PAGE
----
- The area in the backfield from which the quarterback throws the ball after dropping back.
- The space for accepting a handoff created by a ball carrier’s hands.
- Putting it in his pocket, a phrase describing a quaterback taking a sack on a pass play by protecting the ball instead of continuing to try to throw
Here is a picture of the pocket from (1)
The pocket is created by the blocking scheme. Ideally it should be a protected area where no defenders are. When that happens, like in the photo above, it is called a clean pocket.
The pocket a running back creates is the safest way to accept a handoff and is generally accepted as the proper way to accept the ball. Note that the running back in the picture below is not reaching for the ball but allowing the quarterback to place it in the pocket.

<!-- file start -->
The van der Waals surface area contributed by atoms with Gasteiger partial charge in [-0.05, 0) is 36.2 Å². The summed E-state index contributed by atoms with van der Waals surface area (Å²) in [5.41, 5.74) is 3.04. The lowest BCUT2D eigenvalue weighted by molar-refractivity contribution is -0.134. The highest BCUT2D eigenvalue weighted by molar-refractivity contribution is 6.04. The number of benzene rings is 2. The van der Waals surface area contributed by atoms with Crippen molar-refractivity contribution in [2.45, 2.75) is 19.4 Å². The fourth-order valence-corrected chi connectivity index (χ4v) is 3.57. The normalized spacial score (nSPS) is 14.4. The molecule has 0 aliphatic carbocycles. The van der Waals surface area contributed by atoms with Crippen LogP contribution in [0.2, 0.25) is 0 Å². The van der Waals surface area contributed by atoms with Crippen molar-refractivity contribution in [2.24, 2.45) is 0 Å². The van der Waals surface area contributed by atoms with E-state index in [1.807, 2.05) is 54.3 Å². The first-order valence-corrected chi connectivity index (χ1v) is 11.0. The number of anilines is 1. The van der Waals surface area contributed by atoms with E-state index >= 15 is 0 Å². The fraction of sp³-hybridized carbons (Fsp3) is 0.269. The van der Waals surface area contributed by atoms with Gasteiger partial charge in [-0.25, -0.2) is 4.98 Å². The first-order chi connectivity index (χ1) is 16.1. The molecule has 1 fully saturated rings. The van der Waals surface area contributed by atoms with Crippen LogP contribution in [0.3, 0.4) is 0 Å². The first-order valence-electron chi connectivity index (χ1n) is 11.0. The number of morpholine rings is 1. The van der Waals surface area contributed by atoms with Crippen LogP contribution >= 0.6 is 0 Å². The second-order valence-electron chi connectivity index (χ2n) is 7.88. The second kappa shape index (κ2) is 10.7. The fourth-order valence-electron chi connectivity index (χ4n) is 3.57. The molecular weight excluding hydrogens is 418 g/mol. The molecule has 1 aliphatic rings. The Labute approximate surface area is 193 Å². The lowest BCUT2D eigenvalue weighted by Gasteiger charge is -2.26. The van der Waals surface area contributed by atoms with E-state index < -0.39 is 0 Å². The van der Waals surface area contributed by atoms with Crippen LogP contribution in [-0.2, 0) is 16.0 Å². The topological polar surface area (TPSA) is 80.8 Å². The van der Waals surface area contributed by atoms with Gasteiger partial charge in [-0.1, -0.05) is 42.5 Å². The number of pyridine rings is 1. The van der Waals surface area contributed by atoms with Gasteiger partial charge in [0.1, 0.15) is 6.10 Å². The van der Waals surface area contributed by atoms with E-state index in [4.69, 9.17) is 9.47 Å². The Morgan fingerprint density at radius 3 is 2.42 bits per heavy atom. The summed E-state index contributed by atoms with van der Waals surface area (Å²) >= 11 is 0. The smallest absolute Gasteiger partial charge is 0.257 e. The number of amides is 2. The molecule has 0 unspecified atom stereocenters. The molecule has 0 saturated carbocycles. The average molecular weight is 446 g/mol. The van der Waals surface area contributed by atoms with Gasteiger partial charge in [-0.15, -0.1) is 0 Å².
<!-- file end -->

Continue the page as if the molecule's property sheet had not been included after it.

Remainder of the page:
The third usage of pocket is a metaphor for a quarterback’s decision. The quarterback is said to put the ball in his pocket if he stops trying to throw the ball either because of coverage or the risk of a sack or fumble.
Gridiron Glossary is a resource for football terms that are often used by commentators, coaches and players but rarely defined. If there is a term you have questions about or a definition you don’t agree with, let me know at firstname.lastname@example.org.